I have always enjoyed teaching Roman culture to students, because it is such a rich topic. In the past, I have had students who have absolutely hated reading Latin but when it came to culture, they enjoyed every moment of the discussion. Many Latin textbooks try to tie in their readings to a particular cultural topic, such as the baths, gladiatorial games, life in different parts of the Roman empire, etc. The problem though has been that so many times, the actual teaching of culture is relegated to an English section. While this does provide lots of useful information, as a language teacher, I want my students to learn about culture in the language itself, so that culture is not viewed as outside of the language but rather as part of the language. The other side of it though is that one can go overboard with too much vocabulary in a creating a culture-based reading in Latin so that it ends up becoming too incomprehensible and overwhelming for students to read.

At my former school, when I made the decision to do a hybrid textbook/CI approach, I loved the freedom to be able to teach the textbook in whatever way I wanted and in whatever order I wanted. The problem, though, was that I still had to cover the culture sections from the textbook, as that was on my instructional team's final exam. To teach the depth of the cultural material in a level-appropriate target language manner did not seem possible, so I would always have to take a full-day to cover the culture material in English through a lecture so that I could get it out of the way. 

At my new school, however, where I am one of five CI Latin teachers and where we all have completely "untextbooked," culture is introduced and taught through a level-appropriate reading. In other words, like any other reading passage, the cultural reading involves pre-reading, reading, and post-reading. Bob Patrick and I teach all of the Latin 1 sections (we have nine!), so last week, we decided that we wanted to introduce the Roman domus vs. insulae. As a result, Bob wrote up a reading passage in a level-appropriate, Latin 1 language which explained life in the Roman insula vs. domus, which also included an adapted version of Horace's "City Mouse and Country Mouse" story. While Bob wrote the passage, I was in charge of creating the lesson plans. For some reason, when given this task, I found myself struggling to do this, because it meant introducing lots of topic-specific words about the house - how could I introduce these words in a compelling way?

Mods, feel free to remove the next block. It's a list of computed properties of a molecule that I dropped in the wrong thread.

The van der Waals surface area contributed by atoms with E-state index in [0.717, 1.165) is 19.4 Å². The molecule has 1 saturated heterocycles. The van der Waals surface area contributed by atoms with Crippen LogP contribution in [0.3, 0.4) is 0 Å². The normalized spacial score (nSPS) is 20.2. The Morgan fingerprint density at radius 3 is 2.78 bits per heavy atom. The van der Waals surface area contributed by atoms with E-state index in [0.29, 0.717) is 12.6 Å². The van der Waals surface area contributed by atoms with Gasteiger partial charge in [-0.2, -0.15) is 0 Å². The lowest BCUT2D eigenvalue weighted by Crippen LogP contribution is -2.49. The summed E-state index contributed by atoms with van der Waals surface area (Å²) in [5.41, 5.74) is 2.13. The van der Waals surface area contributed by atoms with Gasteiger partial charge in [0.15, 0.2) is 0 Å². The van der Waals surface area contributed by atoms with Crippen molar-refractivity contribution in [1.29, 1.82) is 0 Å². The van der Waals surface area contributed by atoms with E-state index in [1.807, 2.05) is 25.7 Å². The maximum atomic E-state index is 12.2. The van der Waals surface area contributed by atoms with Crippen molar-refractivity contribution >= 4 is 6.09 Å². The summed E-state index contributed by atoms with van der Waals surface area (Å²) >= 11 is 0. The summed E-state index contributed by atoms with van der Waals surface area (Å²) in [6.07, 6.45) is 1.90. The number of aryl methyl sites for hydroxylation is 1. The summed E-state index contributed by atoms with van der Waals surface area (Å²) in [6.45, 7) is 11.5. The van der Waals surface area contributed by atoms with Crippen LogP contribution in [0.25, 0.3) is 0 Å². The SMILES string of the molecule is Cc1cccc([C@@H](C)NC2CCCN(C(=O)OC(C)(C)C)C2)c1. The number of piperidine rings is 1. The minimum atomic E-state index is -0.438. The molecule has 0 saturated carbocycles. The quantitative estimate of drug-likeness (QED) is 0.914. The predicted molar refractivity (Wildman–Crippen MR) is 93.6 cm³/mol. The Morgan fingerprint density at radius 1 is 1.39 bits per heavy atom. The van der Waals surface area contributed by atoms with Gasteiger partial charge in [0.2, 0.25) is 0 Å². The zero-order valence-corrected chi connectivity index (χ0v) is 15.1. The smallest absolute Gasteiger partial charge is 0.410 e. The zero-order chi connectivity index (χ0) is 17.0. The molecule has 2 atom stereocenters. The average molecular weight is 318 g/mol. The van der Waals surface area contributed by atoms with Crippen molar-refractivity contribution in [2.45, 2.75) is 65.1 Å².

The following is my lesson plan for how Bob and I "taught" the Roman insula for Latin 1 (we just finished this yesterday!). The goal is to use the Horace story as a transition for another reading about the Roman house (this will be a later blog posting):


In Romā antiquā (ancient), multī hōminēs (people) in insulīs (apartment buildings) habitaverunt.  Frequenter, familia in unō conclavi (room) habitavit.  Aqua non in insulīs erat (there was). Latrina non in insulīs erat. Aqua publica erat. Latrina publica erat.  Culina non in insulīs erat. Cubiculum non in insulīs erat. unum conclave (room) erat (there was), et tota (entire) familia in conclavi (room)  habitavit. difficile erat (it was) in insulīs habitāre.

Day 1
  1. Target vocabulary - culina, cubiculum, tablinum, latrina, coquit, dormit, scribit, dentes fricat. Preview target vocabulary by writing them on the board with their English meanings. Go over each word and their meaning. Ask English derivatives as a way for students to connect words with known vocabulary.
  2. Rooms of the house PowerPoint with circling and PQAs - if you are familiar with stage 1 of CLC, you will recognize these types of sentences! Some great PQAs for this are "cui Kanye coquit? cur?", "cui Praeses Obama scribit? Donald Trumpo? Justin Biebero?", "mavis dormire in cubiculo an in culina?" "mavis dentes fricare in latrina an in culina? in cubiculo?"
  3. Movie Talk - iPad vs. Paper
Day 2
  1. Review rooms of the house ppt
  2. Target vocabulary for Movie Talk - vir, cubiculum, latrina, intrat, abit, horologium, per scalas descendit, culina, domum, iterum. Preview target vocabulary by writing them on the board with their English meanings. Go over each word and their meaning. Ask English derivatives as a way for students to connect words with known vocabulary.